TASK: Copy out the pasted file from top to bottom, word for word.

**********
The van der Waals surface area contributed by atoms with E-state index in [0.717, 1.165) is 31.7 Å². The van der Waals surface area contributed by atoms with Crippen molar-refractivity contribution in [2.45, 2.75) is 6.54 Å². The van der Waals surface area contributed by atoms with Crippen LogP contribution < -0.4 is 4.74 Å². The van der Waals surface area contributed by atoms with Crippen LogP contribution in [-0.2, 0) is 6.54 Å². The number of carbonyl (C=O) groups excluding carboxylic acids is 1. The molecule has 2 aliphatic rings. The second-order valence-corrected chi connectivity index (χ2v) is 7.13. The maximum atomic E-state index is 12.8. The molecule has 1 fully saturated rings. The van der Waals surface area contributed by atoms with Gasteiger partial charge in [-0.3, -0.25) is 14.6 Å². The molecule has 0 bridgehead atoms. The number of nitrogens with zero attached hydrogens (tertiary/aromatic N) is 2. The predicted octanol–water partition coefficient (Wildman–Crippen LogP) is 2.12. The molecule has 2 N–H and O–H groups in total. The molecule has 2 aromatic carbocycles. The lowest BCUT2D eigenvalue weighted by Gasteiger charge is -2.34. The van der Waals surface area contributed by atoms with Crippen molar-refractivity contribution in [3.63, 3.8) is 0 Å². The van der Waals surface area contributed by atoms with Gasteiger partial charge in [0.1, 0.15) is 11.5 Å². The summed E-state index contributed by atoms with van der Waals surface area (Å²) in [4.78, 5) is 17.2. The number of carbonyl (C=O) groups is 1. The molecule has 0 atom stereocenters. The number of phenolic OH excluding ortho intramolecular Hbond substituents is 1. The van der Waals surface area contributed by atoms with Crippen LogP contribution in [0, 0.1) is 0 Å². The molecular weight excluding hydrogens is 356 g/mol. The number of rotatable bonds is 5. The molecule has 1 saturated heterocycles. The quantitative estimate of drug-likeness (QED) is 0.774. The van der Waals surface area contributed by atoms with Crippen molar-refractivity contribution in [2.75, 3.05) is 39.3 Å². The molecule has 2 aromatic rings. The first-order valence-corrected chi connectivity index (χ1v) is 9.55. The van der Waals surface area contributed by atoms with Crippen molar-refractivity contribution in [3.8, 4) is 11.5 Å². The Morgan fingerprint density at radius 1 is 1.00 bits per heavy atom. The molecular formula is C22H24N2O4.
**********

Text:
The van der Waals surface area contributed by atoms with E-state index in [0.717, 1.165) is 31.7 Å². The van der Waals surface area contributed by atoms with Crippen molar-refractivity contribution in [2.45, 2.75) is 6.54 Å². The van der Waals surface area contributed by atoms with Crippen LogP contribution < -0.4 is 4.74 Å². The van der Waals surface area contributed by atoms with Crippen LogP contribution in [-0.2, 0) is 6.54 Å². The number of carbonyl (C=O) groups excluding carboxylic acids is 1. The molecule has 2 aliphatic rings. The second-order valence-corrected chi connectivity index (χ2v) is 7.13. The maximum atomic E-state index is 12.8. The molecule has 1 fully saturated rings. The van der Waals surface area contributed by atoms with Gasteiger partial charge in [-0.3, -0.25) is 14.6 Å². The molecule has 0 bridgehead atoms. The number of nitrogens with zero attached hydrogens (tertiary/aromatic N) is 2. The predicted octanol–water partition coefficient (Wildman–Crippen LogP) is 2.12. The molecule has 2 N–H and O–H groups in total. The molecule has 2 aromatic carbocycles. The lowest BCUT2D eigenvalue weighted by Gasteiger charge is -2.34. The van der Waals surface area contributed by atoms with Crippen molar-refractivity contribution in [3.63, 3.8) is 0 Å². The van der Waals surface area contributed by atoms with Gasteiger partial charge in [0.1, 0.15) is 11.5 Å². The summed E-state index contributed by atoms with van der Waals surface area (Å²) in [4.78, 5) is 17.2. The number of carbonyl (C=O) groups is 1. The molecule has 0 atom stereocenters. The number of phenolic OH excluding ortho intramolecular Hbond substituents is 1. The van der Waals surface area contributed by atoms with Crippen LogP contribution in [0, 0.1) is 0 Å². The molecular weight excluding hydrogens is 356 g/mol. The number of rotatable bonds is 5. The molecule has 1 saturated heterocycles. The quantitative estimate of drug-likeness (QED) is 0.774. The van der Waals surface area contributed by atoms with Crippen molar-refractivity contribution in [2.75, 3.05) is 39.3 Å². The molecule has 2 aromatic rings. The first-order valence-corrected chi connectivity index (χ1v) is 9.55. The van der Waals surface area contributed by atoms with Crippen molar-refractivity contribution in [3.8, 4) is 11.5 Å². The Morgan fingerprint density at radius 1 is 1.00 bits per heavy atom. The molecular formula is C22H24N2O4.